Shareholders of the Spanish construction giant vote in favour of moving to the Netherlands

by Lorraine Williamson

Despite great pressure and even threats from the government, most shareholders voted for Ferrovial to move from Spain to the Netherlands. Yet there is still no definitive green light for the move, voters against have the last word. 

At the beginning of March, the billion-dollar company from Spain announced that it wanted to move its headquarters from Madrid to Amsterdam. This is due to the fact that the company wants to have more growth potential on the international market and wants to benefit from the financial stability that can be offered from the Netherlands. This led to great anger from the Spanish government. 

Spanish government threaten just before shareholders’ meeting 

The government thought it was downright rude of the director because the company had benefited for years from government investments in its own country and now wants to do the same through ‘a tax haven like the Netherlands’. Some ministers addressed the shareholders and threatened the company with a tax bill of millions of euros if the Spanish tax authorities determined that the reason for moving the headquarters to the Netherlands is to obtain tax benefits. 

So many shareholders voted in favour of moving from Spain to the Netherlands 

This threat came a few days before the shareholders’ meeting in which a vote was taken on the choice to move the head office to the Netherlands. But still, 93.3% of shareholders supported Ferrovial’s decision. This, together with the votes in favour of the director himself, who owns more than 20%, and his sister, who also owns more than 8% of the shares, means that there is an overwhelming majority of shareholders who support the move to the Netherlands .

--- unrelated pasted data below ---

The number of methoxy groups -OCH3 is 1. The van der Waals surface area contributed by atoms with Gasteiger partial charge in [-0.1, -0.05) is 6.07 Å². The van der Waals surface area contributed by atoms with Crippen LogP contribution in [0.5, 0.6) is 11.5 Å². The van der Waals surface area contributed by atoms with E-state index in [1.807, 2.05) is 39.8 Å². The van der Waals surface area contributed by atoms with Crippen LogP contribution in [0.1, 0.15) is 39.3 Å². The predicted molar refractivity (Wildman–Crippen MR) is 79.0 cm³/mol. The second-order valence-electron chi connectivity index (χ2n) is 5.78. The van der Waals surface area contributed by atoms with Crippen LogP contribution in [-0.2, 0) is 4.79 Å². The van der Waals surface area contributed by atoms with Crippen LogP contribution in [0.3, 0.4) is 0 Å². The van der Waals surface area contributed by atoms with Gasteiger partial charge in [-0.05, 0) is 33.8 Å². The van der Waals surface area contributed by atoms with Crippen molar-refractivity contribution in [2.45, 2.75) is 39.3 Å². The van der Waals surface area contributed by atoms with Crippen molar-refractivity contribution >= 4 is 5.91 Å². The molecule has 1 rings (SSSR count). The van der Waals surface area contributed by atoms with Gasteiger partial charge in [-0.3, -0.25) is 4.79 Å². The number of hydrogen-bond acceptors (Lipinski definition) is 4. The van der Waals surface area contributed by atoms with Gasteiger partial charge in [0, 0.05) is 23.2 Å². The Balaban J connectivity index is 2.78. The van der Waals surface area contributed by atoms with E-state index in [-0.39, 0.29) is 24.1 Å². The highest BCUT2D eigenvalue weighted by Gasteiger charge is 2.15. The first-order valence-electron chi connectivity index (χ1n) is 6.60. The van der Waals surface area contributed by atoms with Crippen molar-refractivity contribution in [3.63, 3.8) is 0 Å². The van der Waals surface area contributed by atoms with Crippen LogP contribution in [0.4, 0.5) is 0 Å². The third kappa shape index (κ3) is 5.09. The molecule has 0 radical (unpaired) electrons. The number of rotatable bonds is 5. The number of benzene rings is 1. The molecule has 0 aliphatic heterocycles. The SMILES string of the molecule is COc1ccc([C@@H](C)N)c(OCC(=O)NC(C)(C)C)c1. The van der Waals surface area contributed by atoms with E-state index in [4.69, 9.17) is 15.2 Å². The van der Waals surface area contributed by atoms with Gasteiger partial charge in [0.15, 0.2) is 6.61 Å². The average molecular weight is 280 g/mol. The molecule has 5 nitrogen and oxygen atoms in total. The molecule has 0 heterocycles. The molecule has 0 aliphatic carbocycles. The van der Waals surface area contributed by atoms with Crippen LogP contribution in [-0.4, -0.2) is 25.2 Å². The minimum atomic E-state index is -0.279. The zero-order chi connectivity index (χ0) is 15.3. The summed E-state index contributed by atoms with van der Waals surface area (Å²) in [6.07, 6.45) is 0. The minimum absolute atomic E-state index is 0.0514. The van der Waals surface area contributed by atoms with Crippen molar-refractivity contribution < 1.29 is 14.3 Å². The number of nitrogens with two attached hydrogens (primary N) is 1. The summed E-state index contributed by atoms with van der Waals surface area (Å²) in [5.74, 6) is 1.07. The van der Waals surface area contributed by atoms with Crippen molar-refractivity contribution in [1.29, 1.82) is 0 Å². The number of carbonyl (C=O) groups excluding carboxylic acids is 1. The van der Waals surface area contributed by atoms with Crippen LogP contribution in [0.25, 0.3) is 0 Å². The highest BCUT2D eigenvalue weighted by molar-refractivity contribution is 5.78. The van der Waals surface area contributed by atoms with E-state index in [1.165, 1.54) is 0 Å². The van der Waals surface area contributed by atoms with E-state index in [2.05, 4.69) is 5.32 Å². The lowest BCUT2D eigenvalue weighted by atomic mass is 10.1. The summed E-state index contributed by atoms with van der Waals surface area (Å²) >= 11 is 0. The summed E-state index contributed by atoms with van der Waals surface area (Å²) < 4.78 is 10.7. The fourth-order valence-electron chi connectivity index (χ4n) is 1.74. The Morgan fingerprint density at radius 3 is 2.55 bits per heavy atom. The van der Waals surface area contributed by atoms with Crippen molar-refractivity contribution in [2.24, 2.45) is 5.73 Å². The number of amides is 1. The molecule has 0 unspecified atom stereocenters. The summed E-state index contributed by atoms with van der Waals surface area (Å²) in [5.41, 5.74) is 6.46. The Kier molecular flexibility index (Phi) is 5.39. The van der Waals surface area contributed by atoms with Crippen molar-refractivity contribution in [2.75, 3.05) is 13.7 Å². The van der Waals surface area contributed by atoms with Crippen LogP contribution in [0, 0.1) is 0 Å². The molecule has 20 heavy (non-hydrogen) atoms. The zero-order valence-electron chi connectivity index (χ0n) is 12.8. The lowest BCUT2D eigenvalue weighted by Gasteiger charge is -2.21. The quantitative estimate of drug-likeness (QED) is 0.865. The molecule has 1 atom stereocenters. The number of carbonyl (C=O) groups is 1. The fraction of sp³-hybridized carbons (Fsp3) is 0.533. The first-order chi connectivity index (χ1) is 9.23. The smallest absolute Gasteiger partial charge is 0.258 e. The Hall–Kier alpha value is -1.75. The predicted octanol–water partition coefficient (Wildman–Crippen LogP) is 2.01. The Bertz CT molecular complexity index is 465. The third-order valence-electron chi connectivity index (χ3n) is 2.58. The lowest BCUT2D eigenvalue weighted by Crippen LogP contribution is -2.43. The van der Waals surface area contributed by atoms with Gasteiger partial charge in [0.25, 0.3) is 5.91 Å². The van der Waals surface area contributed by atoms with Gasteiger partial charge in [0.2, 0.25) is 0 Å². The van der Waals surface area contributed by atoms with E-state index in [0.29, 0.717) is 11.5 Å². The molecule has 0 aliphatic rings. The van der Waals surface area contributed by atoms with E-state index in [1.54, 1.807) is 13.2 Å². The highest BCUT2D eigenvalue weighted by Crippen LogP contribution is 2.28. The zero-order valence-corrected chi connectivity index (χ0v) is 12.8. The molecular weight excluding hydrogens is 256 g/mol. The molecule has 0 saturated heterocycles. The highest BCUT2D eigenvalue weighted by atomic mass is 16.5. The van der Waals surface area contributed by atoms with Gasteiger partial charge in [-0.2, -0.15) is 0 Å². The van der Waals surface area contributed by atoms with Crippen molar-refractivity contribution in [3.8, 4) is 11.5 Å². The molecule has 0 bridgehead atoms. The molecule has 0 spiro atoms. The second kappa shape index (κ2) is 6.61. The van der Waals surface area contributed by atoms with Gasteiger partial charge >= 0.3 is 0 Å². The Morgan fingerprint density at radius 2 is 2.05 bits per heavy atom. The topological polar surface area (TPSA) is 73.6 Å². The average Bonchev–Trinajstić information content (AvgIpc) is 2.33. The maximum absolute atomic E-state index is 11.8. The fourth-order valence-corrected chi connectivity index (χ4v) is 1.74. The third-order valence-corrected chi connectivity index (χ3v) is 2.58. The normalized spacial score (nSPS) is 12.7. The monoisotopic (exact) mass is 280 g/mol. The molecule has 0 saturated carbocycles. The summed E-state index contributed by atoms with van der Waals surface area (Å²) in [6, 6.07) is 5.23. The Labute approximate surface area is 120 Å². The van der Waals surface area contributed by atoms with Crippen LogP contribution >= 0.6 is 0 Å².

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The government’s involvement has not helped in this respect and may have even resulted in shareholders voting in favour. In this case, the Spanish parent company will officially merge with the Dutch subsidiary FISE Ferrovial. Consequently, the company would no longer be Spanish. 

Ferrovial move to the Netherlands now final? 

However, this majority support does not mean that the move will definitely go ahead. The shareholders who voted against may exercise the right of separation within one month after the vote (on 13 April). That is, they may sell their shares to the company. If 2.56% of the shareholders make use of this, the transaction will not go through. The reason for this is that Ferrovial will in that case exceed the remuneration of the set transaction limit of €500 million. 

What happens if Ferrovial does move to the Netherlands? 

If the relocation of the head office does go ahead, a move from Madrid to Amsterdam does not mean that all employees will go with it. Only a few dozen of the more than 5,200 people in Spain have recently indicated that they want to move to Amsterdam on a voluntary basis. 

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